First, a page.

The Birth of Philosophy: The Presocratics

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  • 4:35 The Monists
  • 6:21 The Pythagorians
  • 7:58 Heraclitus
  • 8:55 The Eleatics
  • 11:45 The Pluralists
  • 13:54 The Atomists
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Lesson Transcript
Instructor: Max Pfingsten
This lecture covers the advent of philosophy. It first differentiates philosophy from religion, drawing parallels to modern science. It then establishes the basic questions of Presocratic philosophy: What is matter? and What causes change? The rest of the lecture demonstrates how these questions developed as they were tackled by generations of Presocratic philosophers. Finally, it makes plain our incredible debt to the Presocratics.

Observing Reality Around Us

Look out the window at the world around you. What do you see? Whether you said the curtains, a dog, trees or the sun, what you're talking about is matter. Now look harder at those things you saw. What are those things doing? The curtain billows in the breeze. The dog scratches itself. The trees grow. The sun shines as it moves across the sky. All this moving, growing, billowing and scratching are examples of change. As you reflect on what you see, you might wonder 'What is matter?' and 'What are all these things made of?' You might also wonder 'What causes these changes?'

If you were an ancient person, you would look to religion to answer these questions. The sun is the god Helios, driving his fiery chariot across the sky. As a modern person, you know that this answer is wrong. The sun is a gigantic fusion reactor, floating in the void of space. It only appears to move across the sky because the earth is spinning beneath it.

So, what differentiates our modern understanding of the sun from the ancient one? The ancient perspective looks to religion for explanations. Religious explanations tend to be rather inflexible things, so people end up believing ridiculous things for centuries, like the sun is a fiery chariot or a dung beetle pushing a giant flaming turd across the sky. Despite the fact that no one has seen any horses or beetles (at least, not sober).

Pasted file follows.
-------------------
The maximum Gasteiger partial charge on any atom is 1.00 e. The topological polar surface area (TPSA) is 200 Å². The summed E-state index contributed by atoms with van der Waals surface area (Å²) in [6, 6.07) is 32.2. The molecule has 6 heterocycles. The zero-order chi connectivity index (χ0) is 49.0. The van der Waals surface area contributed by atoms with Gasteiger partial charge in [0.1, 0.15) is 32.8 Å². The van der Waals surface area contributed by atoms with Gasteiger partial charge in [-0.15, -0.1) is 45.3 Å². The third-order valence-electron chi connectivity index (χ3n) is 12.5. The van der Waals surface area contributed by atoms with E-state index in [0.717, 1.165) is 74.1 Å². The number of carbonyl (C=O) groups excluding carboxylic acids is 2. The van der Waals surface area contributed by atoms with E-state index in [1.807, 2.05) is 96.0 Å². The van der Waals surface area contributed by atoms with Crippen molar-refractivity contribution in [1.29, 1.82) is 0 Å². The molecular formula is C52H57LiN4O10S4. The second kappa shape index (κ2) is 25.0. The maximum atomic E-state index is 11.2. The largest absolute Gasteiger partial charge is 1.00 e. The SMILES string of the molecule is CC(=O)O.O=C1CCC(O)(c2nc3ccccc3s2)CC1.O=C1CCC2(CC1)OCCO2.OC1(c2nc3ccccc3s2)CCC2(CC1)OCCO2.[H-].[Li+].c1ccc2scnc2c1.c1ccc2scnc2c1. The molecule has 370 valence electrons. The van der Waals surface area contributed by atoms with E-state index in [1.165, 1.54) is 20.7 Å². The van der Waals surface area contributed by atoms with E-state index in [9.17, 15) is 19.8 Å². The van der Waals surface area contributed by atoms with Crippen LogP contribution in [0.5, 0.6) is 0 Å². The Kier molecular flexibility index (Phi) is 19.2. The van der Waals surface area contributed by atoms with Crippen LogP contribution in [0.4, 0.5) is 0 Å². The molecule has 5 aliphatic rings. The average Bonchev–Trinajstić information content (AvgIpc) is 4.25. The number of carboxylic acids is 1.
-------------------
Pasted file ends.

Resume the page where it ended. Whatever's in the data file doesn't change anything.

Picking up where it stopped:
By contrast, we look for our explanations in nature, in forces we can perceive and understand. Though none of us has ever been to the sun, we can observe similar phenomena here on earth. After observation, we can come up with general rules about nature. We can then apply what we learned about nature on earth to make conjectures about the sun. Moreover, we're not married to any specific theory. 'The sun is fire' is not a law or a dogma; it's just an idea. And because it's just an idea, we can identify problems with it:

  • How could a fire's heat reach so far?
  • How can you have a fire in a vacuum?
  • How come the sun doesn't burn out?

Because we subject our theories to critical analysis, false explanations can be refuted. And as we take in new observations, we can come up with new theories to overcome these problems, making refinements along the way. In short, by observing nature, we can understand how it works. We can explain the universe, not by reference to the divine, but by reference to the mundane experiences and observations that make up our lives. Today we call this process science. In ancient Greece, they called it philosophy. The word 'philosophy' is composed of the Greek word philos, meaning 'love of,' and sophia, meaning 'wisdom.' Philosophy is literally the 'love of wisdom.'

The Presocratics

When we think of Greek philosophy, our minds leap immediately to Socrates, Plato, and Aristotle. Yet Greeks had been engaging in philosophy for nearly 200 years before Socrates was born. These philosophers are known today as the Presocratics. Presocratic philosophers attempted to tackle the same questions we began this lecture with: 'What is the universe made of?' and 'Why do things change?' These questions seem to have begun as a matter of linguistics rather than science.

The heart of the problem was the word esti, the Greek word for 'to be.' If the sun is gas, then the sun is not a man in a chariot. If the sun is here, then the sun is not there. These may seem like perfectly logical statements to us, but logic had not yet been invented when the first philosophers began writing in 600 BCE. What upset the Presocratics was not so much whether the sun was a gas or a man in a chariot; no, what worried the Presocratic philosophers was that the sun both is and is not. It seemed wrong to the Presocratics for the sun, or anything else, to not be. Everything must be something at all times, no matter what changes we might see.

The Monists

Thales was a monist who believed everything was made of water